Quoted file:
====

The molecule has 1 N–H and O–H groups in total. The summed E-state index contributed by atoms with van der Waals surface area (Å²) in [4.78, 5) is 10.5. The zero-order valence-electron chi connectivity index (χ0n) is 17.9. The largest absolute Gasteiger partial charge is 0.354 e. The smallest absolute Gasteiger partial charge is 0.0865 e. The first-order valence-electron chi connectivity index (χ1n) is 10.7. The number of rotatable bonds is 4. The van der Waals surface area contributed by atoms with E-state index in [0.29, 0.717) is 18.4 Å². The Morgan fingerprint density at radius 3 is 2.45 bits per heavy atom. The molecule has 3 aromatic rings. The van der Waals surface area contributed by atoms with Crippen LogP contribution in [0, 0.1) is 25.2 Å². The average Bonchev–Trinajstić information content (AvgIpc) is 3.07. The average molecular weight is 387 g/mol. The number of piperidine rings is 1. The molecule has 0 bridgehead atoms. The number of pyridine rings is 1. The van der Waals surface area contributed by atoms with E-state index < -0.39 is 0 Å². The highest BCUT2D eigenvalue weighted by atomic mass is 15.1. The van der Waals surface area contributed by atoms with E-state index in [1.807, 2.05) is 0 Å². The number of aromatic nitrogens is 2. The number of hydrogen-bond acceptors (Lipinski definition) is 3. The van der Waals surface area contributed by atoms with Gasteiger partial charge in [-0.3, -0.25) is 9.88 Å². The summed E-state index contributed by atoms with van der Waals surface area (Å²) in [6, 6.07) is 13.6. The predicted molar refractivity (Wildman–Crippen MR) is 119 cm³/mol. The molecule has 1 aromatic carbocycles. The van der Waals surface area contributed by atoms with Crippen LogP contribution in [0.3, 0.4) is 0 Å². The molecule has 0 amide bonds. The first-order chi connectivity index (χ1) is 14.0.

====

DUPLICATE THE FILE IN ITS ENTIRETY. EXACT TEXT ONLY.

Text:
The molecule has 1 N–H and O–H groups in total. The summed E-state index contributed by atoms with van der Waals surface area (Å²) in [4.78, 5) is 10.5. The zero-order valence-electron chi connectivity index (χ0n) is 17.9. The largest absolute Gasteiger partial charge is 0.354 e. The smallest absolute Gasteiger partial charge is 0.0865 e. The first-order valence-electron chi connectivity index (χ1n) is 10.7. The number of rotatable bonds is 4. The van der Waals surface area contributed by atoms with E-state index in [0.29, 0.717) is 18.4 Å². The Morgan fingerprint density at radius 3 is 2.45 bits per heavy atom. The molecule has 3 aromatic rings. The van der Waals surface area contributed by atoms with Crippen LogP contribution in [0, 0.1) is 25.2 Å². The average Bonchev–Trinajstić information content (AvgIpc) is 3.07. The average molecular weight is 387 g/mol. The number of piperidine rings is 1. The molecule has 0 bridgehead atoms. The number of pyridine rings is 1. The van der Waals surface area contributed by atoms with E-state index < -0.39 is 0 Å². The highest BCUT2D eigenvalue weighted by atomic mass is 15.1. The van der Waals surface area contributed by atoms with E-state index in [1.807, 2.05) is 0 Å². The number of aromatic nitrogens is 2. The number of hydrogen-bond acceptors (Lipinski definition) is 3. The van der Waals surface area contributed by atoms with Gasteiger partial charge in [-0.3, -0.25) is 9.88 Å². The summed E-state index contributed by atoms with van der Waals surface area (Å²) in [6, 6.07) is 13.6. The predicted molar refractivity (Wildman–Crippen MR) is 119 cm³/mol. The molecule has 1 aromatic carbocycles. The van der Waals surface area contributed by atoms with Crippen LogP contribution in [0.3, 0.4) is 0 Å². The molecule has 0 amide bonds. The first-order chi connectivity index (χ1) is 14.0.